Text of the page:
Ukraine’s infrastructure minister has warned it will take months before grain exports from Odesa and neighbouring ports reach prewar levels and alleviate the global food crisis despite the relaxation of a Russian blockade in the Black Sea.
Speaking after the departure on Monday of a ship transporting corn from Odesa to Lebanon — the first under a deal between Russia and Ukraine brokered by the UN last month — Oleksander Kubrakov said he expected no more than five vessels to leave in the next two weeks from Odesa, Chornomorsk and Pivdennyi.
Last August, 194 grain-carrying vessels departed Ukrainian ports, including now Russian-controlled Mariupol, according to London-based shipbroker Braemar. Odesa, Chornomorsk and Pivdennyi previously handled about 60 per cent of all Ukrainian grain exports.
“The first two weeks will be a pilot regime, when we will have one, two, three vessels out, and then we will receive the first one, two, three vessels coming inward,” Kubrakov said in an interview.
“In one to one and a half [months], I hope that if everything goes to plan, the market will see this mechanism is working, that insurance is available, that it’s cheaper and it will simplify the entire process.”
At least 16 ships are trapped in Ukrainian ports with shipments and crew waiting for authorities to test a safe passage through sea mines — laid by both Russia and Ukraine — and the threat of Russian missiles. Moscow has pledged not to target ships transporting food if it can carry out joint inspections to make sure returning vessels do not contain weapons.
Prices of wheat, corn and vegetable oils soared in the wake of Russia’s invasion of Ukraine in February. But the prospect of a reopening of the Black Sea corridor, along with global recession fears and record crops in Russia, have recently pushed down agricultural commodity prices.
Chicago wheat, the international benchmark, has declined to under $8 a bushel, or levels preceding Moscow’s invasion. Corn has lost almost 30 per cent from its April high.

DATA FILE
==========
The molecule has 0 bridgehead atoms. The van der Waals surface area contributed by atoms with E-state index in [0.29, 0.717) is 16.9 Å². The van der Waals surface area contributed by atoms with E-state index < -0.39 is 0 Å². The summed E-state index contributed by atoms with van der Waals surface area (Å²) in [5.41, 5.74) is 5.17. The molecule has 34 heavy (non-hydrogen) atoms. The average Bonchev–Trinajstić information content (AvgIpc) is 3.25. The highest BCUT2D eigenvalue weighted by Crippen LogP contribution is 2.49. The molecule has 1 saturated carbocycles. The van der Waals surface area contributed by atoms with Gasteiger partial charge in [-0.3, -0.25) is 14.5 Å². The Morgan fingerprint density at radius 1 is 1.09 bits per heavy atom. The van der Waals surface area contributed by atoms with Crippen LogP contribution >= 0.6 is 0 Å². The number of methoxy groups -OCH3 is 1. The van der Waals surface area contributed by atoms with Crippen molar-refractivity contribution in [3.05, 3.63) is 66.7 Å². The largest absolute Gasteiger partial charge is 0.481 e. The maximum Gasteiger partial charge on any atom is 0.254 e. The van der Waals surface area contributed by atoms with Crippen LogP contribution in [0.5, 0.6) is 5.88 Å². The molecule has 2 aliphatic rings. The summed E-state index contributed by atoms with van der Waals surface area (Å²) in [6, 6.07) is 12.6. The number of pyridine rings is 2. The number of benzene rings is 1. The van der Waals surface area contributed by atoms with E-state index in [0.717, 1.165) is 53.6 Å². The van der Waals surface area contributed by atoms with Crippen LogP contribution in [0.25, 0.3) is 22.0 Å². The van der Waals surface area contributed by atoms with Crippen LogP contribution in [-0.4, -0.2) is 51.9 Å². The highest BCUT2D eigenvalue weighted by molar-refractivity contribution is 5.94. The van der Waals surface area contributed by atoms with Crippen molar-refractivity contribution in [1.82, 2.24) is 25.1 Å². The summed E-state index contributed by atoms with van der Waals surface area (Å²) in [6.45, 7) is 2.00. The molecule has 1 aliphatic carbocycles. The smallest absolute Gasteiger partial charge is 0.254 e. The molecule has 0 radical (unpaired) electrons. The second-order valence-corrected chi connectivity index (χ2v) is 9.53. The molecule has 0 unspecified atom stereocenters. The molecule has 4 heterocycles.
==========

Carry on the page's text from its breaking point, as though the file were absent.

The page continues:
However, many vulnerable countries reliant on Ukrainian grain are facing acute food insecurity. Ukraine accounts for 80 per cent of Lebanon’s wheat imports and is a big supplier for countries including Somalia, Syria and Libya.
Moving the 20mn-25mn tonnes of grain trapped in Ukraine will take at least 371 loadings of medium-sized vessels that can carry 40,000-69,000 deadweight tonnes — or nearly twice as many of the smaller “Handysize” vessels such as the Razoni, which set sail on Monday, according to Braemar.
Kubrakov said he hoped a few safe passages would allow “free markets” to step in and pick up the tempo of exports.
A UN official said that the commercial shipping world was “waiting to see” how the initial voyages went. “That’s why this trial ship is so important: to build trust, to show ships can go in and out safely,” she said.
Chris McGill, head of marine cargo underwriting at insurer Ascot, said he was “worried about the accuracy of the safety corridors” because the tide in the Black Sea could move the mines.
Allowing stranded ships to depart is also vital to creating space in Ukrainian ports for vessels to arrive, the UN official said. “The ambition here is to get the ships out, get new ships coming in and have regular traffic.”
The complicated logistics of navigating the Black Sea and the Bosphorus to sub-Saharan ports, which tend not to be very deep, means that a large number of smaller vessels will be required to ferry out the trapped grain, raising the prospects of long queues while vessels are being checked.
Intercargo, the trade group for dry bulk shipowners, said that the industry needed greater certainty that merchant ships would not be bombed. Shipowners would also be loath to send their vessels into the ports if the situation remains volatile.
“I understand that nobody can make guarantees,” said Kubrakov, pointing out that Odesa was hit by Russian rockets just a week ago. “We hope this won’t be repeated, but such attacks could make problems for the future.”